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CDC says cases of polio-like illness on the rise

CDC says cases of polio-like illness on the rise
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Cases of a paralyzing illness affecting mostly children are still on the rise, the Centers for Disease Control and Prevention said Monday.

The CDC has identified 80 confirmed cases of Acute flaccid myelitis (AFM) among 219 reports in 2018, officials said. The cases were spread across 25 states.

Despite an increase in cases since 2014, AFM remains a very rare condition, the CDC said. Less than one in a million people in the United States get AFM each year.

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AFM is a serious condition that can cause paralysis and draws comparisons to polio. But the CDC stressed that no patients have tested positive for polio, which has not existed in the U.S. for more than 30 years.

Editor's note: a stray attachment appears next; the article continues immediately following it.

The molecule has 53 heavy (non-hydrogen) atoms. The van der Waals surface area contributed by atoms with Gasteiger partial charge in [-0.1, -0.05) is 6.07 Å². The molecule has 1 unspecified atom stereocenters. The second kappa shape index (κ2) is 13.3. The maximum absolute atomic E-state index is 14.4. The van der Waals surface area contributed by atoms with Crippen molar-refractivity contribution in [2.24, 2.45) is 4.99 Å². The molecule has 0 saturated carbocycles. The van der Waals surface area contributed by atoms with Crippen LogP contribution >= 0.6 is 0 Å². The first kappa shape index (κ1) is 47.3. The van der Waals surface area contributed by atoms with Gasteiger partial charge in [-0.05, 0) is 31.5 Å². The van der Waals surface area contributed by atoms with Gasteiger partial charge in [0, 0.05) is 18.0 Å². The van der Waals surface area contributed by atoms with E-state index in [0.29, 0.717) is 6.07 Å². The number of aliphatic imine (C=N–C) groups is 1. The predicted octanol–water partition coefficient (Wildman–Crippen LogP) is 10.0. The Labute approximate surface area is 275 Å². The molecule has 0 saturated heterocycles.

AFM primarily impacts the central nervous system and weakens muscles.

There isn't a cure for AFM, and the agency doesn’t know what causes the illness. The CDC said there is no specific treatment for AFM; there’s no known medical treatment that can reverse the effects once the central nervous system is attacked. Rehabilitation can help some patients regain function, but there are many unknown factors.

“We do not yet know the long-term effects of AFM,” the CDC said. “We know that some patients diagnosed with AFM have recovered quickly, and some continue to have paralysis and require ongoing care.”

The agency is urging health care providers to be vigilant for AFM among their patients.